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Friday, 8 June 2012

Activity 11 Cultural sensitivity and indigenous learners

As an Occupational therapist and lecturer, I work in field of education and health- I am particularly interested in the Maori strategic framework (Otago Polytechnic)  from an education perspective but also from a health perspective.  Sir Mason Durie has had vital influence on the health and education system, and his work has had an impact on the teaching and the health care sector in which I have worked.  Incidentally, I am going to a seminar in Hamilton by Durie in August.   

 Following an excellent presentation from Kate Timms Dunn, indigeous learners and flexible learning is an area that I will be delving into more.  I would like to acknowledge Kate’s presentation ( and as an invaluable resource for this blog and expanding my knowledge.

The two points I am particularly interested in from the Maori Strategy Framework (Otago Polytechnic), in my professional context are of Maori enjoying a good standard of health and high standard of living, and actively participating as citizens of the world are twofold in my role.  In the curriculum, we also work with the He Korowai Oranga: Māori Health Strategy .The overall aim of He Korowai Oranga is whānau ora - Māori families supported to achieve their maximum health and wellbeing.  I know flexible learning has an e-learning slant, but as I am teaching in a health paper, I bring in the reasons the students need to be aware of, and make use of the resources available to enhance the healthcare for Maori.  The Ministry of Health (2002) state ‘As a population group, Maori have on average the poorest health status of any ethnic group in New Zealand. This is not acceptable. The Government and the Ministry of Health have made it a key priority to reduce health inequalities that affect Maori.  If Maori are to live longer, have healthier lives, and fulfil their potential to participate in New Zealand society, then the factors that cause inequalities in health need to be addressed’ (p. 2).

So, examples of Aotearoa/New Zealand’s indigenous culture in the course design:  Legislation and guidelines from Ministry of Health (as above with He Korowai Oranga Maori Health Strategy), Mental Health Commission are used.  Te Whare Tapa Wha (and other Maori models of health) is also integrated into the course.  Maori and Whanau contexts are used in case studies in integration of practice course.  Statistics are used as exemplars in class to illustrate occupational needs.
Other approaches that I can use to meet the needs include speakers from providers eg. Hau Ora (For Maori by Maori service provider), offering different media for presenting material and also look at access to the course materials and documents.  When planning and delivering the course, Rangatiratanga- learner centreness is a major factor we consider as part of the course and assessments.  For example the DFO case studies will address Ako- direct learner involvement in their learning.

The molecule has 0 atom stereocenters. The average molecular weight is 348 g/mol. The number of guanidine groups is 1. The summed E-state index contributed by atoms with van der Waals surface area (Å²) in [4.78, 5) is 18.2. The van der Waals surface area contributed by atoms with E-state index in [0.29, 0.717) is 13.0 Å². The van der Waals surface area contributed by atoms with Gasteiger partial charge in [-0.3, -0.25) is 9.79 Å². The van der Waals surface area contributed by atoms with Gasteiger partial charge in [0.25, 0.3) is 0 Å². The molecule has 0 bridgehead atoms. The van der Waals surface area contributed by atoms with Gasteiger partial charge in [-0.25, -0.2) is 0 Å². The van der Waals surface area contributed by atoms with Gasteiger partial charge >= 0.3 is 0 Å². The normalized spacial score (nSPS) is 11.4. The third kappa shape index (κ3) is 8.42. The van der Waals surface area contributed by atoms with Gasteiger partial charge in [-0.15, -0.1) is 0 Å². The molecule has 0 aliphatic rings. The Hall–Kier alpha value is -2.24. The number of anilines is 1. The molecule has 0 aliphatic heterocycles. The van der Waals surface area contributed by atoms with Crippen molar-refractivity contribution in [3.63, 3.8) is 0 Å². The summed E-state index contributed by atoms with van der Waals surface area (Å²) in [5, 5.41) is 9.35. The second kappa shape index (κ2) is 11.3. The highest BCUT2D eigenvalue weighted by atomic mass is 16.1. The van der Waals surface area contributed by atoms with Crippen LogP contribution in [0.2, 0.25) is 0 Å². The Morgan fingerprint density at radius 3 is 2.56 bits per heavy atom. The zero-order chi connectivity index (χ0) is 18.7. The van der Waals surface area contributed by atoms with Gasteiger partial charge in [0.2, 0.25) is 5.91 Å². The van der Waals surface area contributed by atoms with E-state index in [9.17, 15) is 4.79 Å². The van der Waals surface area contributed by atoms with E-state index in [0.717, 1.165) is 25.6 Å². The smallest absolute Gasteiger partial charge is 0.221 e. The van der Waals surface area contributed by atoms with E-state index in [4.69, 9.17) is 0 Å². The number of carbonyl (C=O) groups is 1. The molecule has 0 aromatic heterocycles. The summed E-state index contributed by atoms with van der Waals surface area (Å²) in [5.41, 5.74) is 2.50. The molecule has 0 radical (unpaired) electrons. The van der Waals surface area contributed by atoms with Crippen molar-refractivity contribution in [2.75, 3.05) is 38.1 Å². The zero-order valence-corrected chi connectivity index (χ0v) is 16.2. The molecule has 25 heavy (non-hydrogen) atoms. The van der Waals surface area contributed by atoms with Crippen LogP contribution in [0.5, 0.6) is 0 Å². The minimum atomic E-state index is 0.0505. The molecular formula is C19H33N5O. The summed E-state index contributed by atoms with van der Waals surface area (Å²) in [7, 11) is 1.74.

In the course, my experience with working with indigenous learners has been based on Whanaungatanga -building relationships –as with all students.  We provide support if students wish to access it- Maori OT’s, hui for the profession with students involved. 
A challenge may have been if I had to explain Te Whare Tapa Wha with knowing there were students who actually knew more than me!  But, the students offered to present the material to the class- this gained great respect from the class for the students and a sense of achievement.  I am unsure of the challenges for the students as such, I guess this is something I may work on more.  The students in the DFO class who identify as Maori passed the assessments and exams so this is just one indicator- end point not process of learning.  We do have a specialised Maori learning centre with supports at Wintec that students can access.

On a side note, for those of you who also read Gina’s blog, I am teaching the social anthropology course from Hamilton with Gina in Dunedin next semester.  Very excited.


  1. Jayne you have certainly integrated a range of strategies to support Maori students' learning and it sounds like you are doing a great job in highlighting some of the issues facing indigenous people regarding health.

    Does Wintec also have a strategic document like the MSF here at Otago Polytechnic?

    I really like the four aspects of the Te Whare Tapa Wha model of learning which as you say is also used in health. I am writing the four corners (for health) here in case people are not familiar with them: Taha tinana (physical health); Taha wairua (spiritual health);Taha whānau (family health); Taha hinengaro (mental health). This version of the Māori health models – Te Whare Tapa Whā site has more description (slightly different to your link).

    Kate Timms-Dean's presentation was very interesting I agree.

  2. Hi, We are organising our year 1 noho hui here at Wintec and this comes under the umbrella of Social Anthropology which I am lecturing up here with Gina as the course coordinator in Dunedin. I am meeting with Wintec staff on Wed so will learn more about Wintecs strategic direction then. Will be interesting to find out

  3. Kia ora Jayne, be interested to learn more about the context of Wintec too- in my understanding Wintec does not have a Memorandum of Understanding with Tainui like Kai Tahu runaka do here in Otago.(Note the MOU is with our local runaka not TRONT- Te Runaka o Ngai Tahu). OP's MSF covers Kai tahu and all Maori learners who are in the institution, and the strategic vision is outlined in the MSF and applies to Wintec and Central Otago campuses. Interestingly OP just signed with Ngati Whatua a MOU regarding the international campus in Auckland. Ka mihi Gina